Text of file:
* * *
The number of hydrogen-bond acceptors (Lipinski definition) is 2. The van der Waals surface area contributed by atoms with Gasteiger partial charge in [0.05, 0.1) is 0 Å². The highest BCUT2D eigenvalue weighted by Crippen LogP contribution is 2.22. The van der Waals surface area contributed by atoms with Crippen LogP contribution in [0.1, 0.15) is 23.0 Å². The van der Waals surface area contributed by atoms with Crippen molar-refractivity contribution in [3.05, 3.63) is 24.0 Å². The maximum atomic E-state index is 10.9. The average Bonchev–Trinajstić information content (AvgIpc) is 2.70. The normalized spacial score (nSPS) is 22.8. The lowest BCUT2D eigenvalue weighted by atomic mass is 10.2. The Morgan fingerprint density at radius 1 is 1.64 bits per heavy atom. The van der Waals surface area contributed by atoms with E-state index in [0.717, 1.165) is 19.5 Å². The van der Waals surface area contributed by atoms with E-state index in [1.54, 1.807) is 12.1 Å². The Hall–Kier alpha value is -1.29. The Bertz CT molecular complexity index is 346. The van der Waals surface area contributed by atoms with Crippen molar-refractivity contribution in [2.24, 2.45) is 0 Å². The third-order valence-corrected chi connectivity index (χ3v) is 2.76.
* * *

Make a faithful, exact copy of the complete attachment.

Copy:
The number of hydrogen-bond acceptors (Lipinski definition) is 2. The van der Waals surface area contributed by atoms with Gasteiger partial charge in [0.05, 0.1) is 0 Å². The highest BCUT2D eigenvalue weighted by Crippen LogP contribution is 2.22. The van der Waals surface area contributed by atoms with Crippen LogP contribution in [0.1, 0.15) is 23.0 Å². The van der Waals surface area contributed by atoms with Crippen molar-refractivity contribution in [3.05, 3.63) is 24.0 Å². The maximum atomic E-state index is 10.9. The average Bonchev–Trinajstić information content (AvgIpc) is 2.70. The normalized spacial score (nSPS) is 22.8. The lowest BCUT2D eigenvalue weighted by atomic mass is 10.2. The Morgan fingerprint density at radius 1 is 1.64 bits per heavy atom. The van der Waals surface area contributed by atoms with E-state index in [0.717, 1.165) is 19.5 Å². The van der Waals surface area contributed by atoms with E-state index in [1.54, 1.807) is 12.1 Å². The Hall–Kier alpha value is -1.29. The Bertz CT molecular complexity index is 346. The van der Waals surface area contributed by atoms with Crippen molar-refractivity contribution in [2.24, 2.45) is 0 Å². The third-order valence-corrected chi connectivity index (χ3v) is 2.76.